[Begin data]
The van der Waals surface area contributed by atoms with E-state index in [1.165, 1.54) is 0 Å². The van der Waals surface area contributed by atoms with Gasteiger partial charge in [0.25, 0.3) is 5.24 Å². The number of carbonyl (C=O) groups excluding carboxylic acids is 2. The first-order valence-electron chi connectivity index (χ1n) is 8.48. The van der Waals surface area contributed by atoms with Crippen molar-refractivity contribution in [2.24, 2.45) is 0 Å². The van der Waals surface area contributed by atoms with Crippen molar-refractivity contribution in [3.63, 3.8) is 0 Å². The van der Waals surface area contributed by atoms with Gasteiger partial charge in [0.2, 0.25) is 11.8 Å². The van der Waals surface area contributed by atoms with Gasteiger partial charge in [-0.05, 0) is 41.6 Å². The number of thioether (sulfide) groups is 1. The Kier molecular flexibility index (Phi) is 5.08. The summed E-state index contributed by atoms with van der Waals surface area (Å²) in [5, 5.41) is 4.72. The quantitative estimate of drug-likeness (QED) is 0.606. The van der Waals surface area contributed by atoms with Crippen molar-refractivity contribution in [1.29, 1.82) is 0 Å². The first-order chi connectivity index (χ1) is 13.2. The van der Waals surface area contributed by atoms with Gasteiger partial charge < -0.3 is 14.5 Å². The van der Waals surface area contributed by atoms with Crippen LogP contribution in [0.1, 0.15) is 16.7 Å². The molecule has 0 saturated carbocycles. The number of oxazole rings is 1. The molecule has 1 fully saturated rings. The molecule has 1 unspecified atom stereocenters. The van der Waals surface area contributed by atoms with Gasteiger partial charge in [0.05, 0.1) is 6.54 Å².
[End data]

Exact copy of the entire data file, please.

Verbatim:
The van der Waals surface area contributed by atoms with E-state index in [1.165, 1.54) is 0 Å². The van der Waals surface area contributed by atoms with Gasteiger partial charge in [0.25, 0.3) is 5.24 Å². The number of carbonyl (C=O) groups excluding carboxylic acids is 2. The first-order valence-electron chi connectivity index (χ1n) is 8.48. The van der Waals surface area contributed by atoms with Crippen molar-refractivity contribution in [2.24, 2.45) is 0 Å². The van der Waals surface area contributed by atoms with Crippen molar-refractivity contribution in [3.63, 3.8) is 0 Å². The van der Waals surface area contributed by atoms with Gasteiger partial charge in [0.2, 0.25) is 11.8 Å². The van der Waals surface area contributed by atoms with Gasteiger partial charge in [-0.05, 0) is 41.6 Å². The number of thioether (sulfide) groups is 1. The Kier molecular flexibility index (Phi) is 5.08. The summed E-state index contributed by atoms with van der Waals surface area (Å²) in [5, 5.41) is 4.72. The quantitative estimate of drug-likeness (QED) is 0.606. The van der Waals surface area contributed by atoms with Crippen molar-refractivity contribution in [1.29, 1.82) is 0 Å². The first-order chi connectivity index (χ1) is 13.2. The van der Waals surface area contributed by atoms with Gasteiger partial charge < -0.3 is 14.5 Å². The van der Waals surface area contributed by atoms with Crippen LogP contribution in [0.1, 0.15) is 16.7 Å². The molecule has 0 saturated carbocycles. The number of oxazole rings is 1. The molecule has 1 fully saturated rings. The molecule has 1 unspecified atom stereocenters. The van der Waals surface area contributed by atoms with Gasteiger partial charge in [0.05, 0.1) is 6.54 Å².